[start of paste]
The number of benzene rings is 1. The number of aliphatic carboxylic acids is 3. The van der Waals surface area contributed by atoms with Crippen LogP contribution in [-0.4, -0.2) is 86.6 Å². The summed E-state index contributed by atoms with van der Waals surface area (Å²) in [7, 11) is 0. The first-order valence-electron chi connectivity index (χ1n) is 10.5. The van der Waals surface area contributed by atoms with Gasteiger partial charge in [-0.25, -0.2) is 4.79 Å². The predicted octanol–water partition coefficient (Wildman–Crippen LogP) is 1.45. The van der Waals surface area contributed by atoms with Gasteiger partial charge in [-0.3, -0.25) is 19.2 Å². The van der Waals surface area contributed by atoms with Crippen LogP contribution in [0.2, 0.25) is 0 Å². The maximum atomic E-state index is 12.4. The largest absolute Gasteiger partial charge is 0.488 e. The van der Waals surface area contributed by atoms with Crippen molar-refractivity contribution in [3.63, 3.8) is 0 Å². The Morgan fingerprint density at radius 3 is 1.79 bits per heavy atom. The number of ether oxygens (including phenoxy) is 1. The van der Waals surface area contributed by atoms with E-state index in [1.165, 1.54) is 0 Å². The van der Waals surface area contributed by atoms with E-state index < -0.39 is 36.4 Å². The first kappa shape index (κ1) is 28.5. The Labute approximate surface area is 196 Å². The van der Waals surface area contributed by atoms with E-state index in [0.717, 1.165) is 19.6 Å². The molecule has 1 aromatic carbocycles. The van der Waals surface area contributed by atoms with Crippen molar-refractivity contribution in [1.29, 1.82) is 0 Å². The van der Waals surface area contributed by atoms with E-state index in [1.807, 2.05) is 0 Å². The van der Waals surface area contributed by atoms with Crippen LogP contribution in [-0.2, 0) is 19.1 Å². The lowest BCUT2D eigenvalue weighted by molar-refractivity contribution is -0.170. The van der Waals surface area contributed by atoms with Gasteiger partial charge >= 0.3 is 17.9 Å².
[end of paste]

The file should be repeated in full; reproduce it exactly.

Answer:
The number of benzene rings is 1. The number of aliphatic carboxylic acids is 3. The van der Waals surface area contributed by atoms with Crippen LogP contribution in [-0.4, -0.2) is 86.6 Å². The summed E-state index contributed by atoms with van der Waals surface area (Å²) in [7, 11) is 0. The first-order valence-electron chi connectivity index (χ1n) is 10.5. The van der Waals surface area contributed by atoms with Gasteiger partial charge in [-0.25, -0.2) is 4.79 Å². The predicted octanol–water partition coefficient (Wildman–Crippen LogP) is 1.45. The van der Waals surface area contributed by atoms with Gasteiger partial charge in [-0.3, -0.25) is 19.2 Å². The van der Waals surface area contributed by atoms with Crippen LogP contribution in [0.2, 0.25) is 0 Å². The maximum atomic E-state index is 12.4. The largest absolute Gasteiger partial charge is 0.488 e. The van der Waals surface area contributed by atoms with Crippen molar-refractivity contribution in [3.63, 3.8) is 0 Å². The Morgan fingerprint density at radius 3 is 1.79 bits per heavy atom. The number of ether oxygens (including phenoxy) is 1. The van der Waals surface area contributed by atoms with E-state index in [1.165, 1.54) is 0 Å². The van der Waals surface area contributed by atoms with E-state index < -0.39 is 36.4 Å². The first kappa shape index (κ1) is 28.5. The Labute approximate surface area is 196 Å². The van der Waals surface area contributed by atoms with E-state index in [0.717, 1.165) is 19.6 Å². The molecule has 1 aromatic carbocycles. The van der Waals surface area contributed by atoms with Crippen molar-refractivity contribution in [1.29, 1.82) is 0 Å². The van der Waals surface area contributed by atoms with E-state index in [1.807, 2.05) is 0 Å². The van der Waals surface area contributed by atoms with Crippen LogP contribution in [-0.2, 0) is 19.1 Å². The lowest BCUT2D eigenvalue weighted by molar-refractivity contribution is -0.170. The van der Waals surface area contributed by atoms with Gasteiger partial charge >= 0.3 is 17.9 Å².